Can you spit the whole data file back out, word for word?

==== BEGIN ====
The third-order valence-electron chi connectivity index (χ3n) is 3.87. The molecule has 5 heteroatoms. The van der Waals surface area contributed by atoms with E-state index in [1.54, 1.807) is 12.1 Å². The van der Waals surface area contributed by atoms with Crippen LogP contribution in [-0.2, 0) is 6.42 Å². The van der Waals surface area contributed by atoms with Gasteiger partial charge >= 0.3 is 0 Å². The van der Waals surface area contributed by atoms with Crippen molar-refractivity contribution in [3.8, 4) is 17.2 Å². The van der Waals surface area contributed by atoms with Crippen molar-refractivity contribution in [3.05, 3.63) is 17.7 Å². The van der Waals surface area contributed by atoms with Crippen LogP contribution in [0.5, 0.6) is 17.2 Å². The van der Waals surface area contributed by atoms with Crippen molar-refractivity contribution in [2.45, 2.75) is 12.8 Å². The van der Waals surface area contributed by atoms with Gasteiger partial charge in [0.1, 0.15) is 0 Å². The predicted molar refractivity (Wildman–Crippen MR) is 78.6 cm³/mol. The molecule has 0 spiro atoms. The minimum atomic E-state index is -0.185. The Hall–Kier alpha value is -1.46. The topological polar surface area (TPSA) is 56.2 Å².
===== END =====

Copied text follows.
The third-order valence-electron chi connectivity index (χ3n) is 3.87. The molecule has 5 heteroatoms. The van der Waals surface area contributed by atoms with E-state index in [1.54, 1.807) is 12.1 Å². The van der Waals surface area contributed by atoms with Crippen LogP contribution in [-0.2, 0) is 6.42 Å². The van der Waals surface area contributed by atoms with Gasteiger partial charge >= 0.3 is 0 Å². The van der Waals surface area contributed by atoms with Crippen molar-refractivity contribution in [3.8, 4) is 17.2 Å². The van der Waals surface area contributed by atoms with Crippen molar-refractivity contribution in [3.05, 3.63) is 17.7 Å². The van der Waals surface area contributed by atoms with Crippen LogP contribution in [0.5, 0.6) is 17.2 Å². The van der Waals surface area contributed by atoms with Crippen molar-refractivity contribution in [2.45, 2.75) is 12.8 Å². The van der Waals surface area contributed by atoms with Gasteiger partial charge in [0.1, 0.15) is 0 Å². The predicted molar refractivity (Wildman–Crippen MR) is 78.6 cm³/mol. The molecule has 0 spiro atoms. The minimum atomic E-state index is -0.185. The Hall–Kier alpha value is -1.46. The topological polar surface area (TPSA) is 56.2 Å².